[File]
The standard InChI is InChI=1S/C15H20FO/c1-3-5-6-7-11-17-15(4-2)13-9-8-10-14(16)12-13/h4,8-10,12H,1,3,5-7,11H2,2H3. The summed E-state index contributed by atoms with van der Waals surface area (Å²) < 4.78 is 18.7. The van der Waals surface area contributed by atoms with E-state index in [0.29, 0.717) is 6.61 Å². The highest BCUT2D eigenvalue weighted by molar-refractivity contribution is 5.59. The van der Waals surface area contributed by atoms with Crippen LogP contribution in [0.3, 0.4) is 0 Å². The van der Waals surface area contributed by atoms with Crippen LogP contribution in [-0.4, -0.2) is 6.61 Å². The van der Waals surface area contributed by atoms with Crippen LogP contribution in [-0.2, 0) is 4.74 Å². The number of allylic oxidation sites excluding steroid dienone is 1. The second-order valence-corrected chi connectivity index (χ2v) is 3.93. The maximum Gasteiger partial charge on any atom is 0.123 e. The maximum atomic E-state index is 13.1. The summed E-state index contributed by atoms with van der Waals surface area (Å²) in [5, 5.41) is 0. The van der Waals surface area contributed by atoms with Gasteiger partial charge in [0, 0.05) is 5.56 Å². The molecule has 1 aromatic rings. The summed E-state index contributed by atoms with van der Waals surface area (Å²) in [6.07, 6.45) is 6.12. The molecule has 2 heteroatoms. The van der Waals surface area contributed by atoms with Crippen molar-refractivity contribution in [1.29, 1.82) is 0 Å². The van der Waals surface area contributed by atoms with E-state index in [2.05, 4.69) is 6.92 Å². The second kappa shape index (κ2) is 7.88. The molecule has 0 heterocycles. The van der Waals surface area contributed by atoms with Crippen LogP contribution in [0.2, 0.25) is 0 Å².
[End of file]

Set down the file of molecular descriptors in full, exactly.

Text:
The standard InChI is InChI=1S/C15H20FO/c1-3-5-6-7-11-17-15(4-2)13-9-8-10-14(16)12-13/h4,8-10,12H,1,3,5-7,11H2,2H3. The summed E-state index contributed by atoms with van der Waals surface area (Å²) < 4.78 is 18.7. The van der Waals surface area contributed by atoms with E-state index in [0.29, 0.717) is 6.61 Å². The highest BCUT2D eigenvalue weighted by molar-refractivity contribution is 5.59. The van der Waals surface area contributed by atoms with Crippen LogP contribution in [0.3, 0.4) is 0 Å². The van der Waals surface area contributed by atoms with Crippen LogP contribution in [-0.4, -0.2) is 6.61 Å². The van der Waals surface area contributed by atoms with Crippen LogP contribution in [-0.2, 0) is 4.74 Å². The number of allylic oxidation sites excluding steroid dienone is 1. The second-order valence-corrected chi connectivity index (χ2v) is 3.93. The maximum Gasteiger partial charge on any atom is 0.123 e. The maximum atomic E-state index is 13.1. The summed E-state index contributed by atoms with van der Waals surface area (Å²) in [5, 5.41) is 0. The van der Waals surface area contributed by atoms with Gasteiger partial charge in [0, 0.05) is 5.56 Å². The molecule has 1 aromatic rings. The summed E-state index contributed by atoms with van der Waals surface area (Å²) in [6.07, 6.45) is 6.12. The molecule has 2 heteroatoms. The van der Waals surface area contributed by atoms with Crippen molar-refractivity contribution in [1.29, 1.82) is 0 Å². The van der Waals surface area contributed by atoms with E-state index in [2.05, 4.69) is 6.92 Å². The second kappa shape index (κ2) is 7.88. The molecule has 0 heterocycles. The van der Waals surface area contributed by atoms with Crippen LogP contribution in [0.2, 0.25) is 0 Å².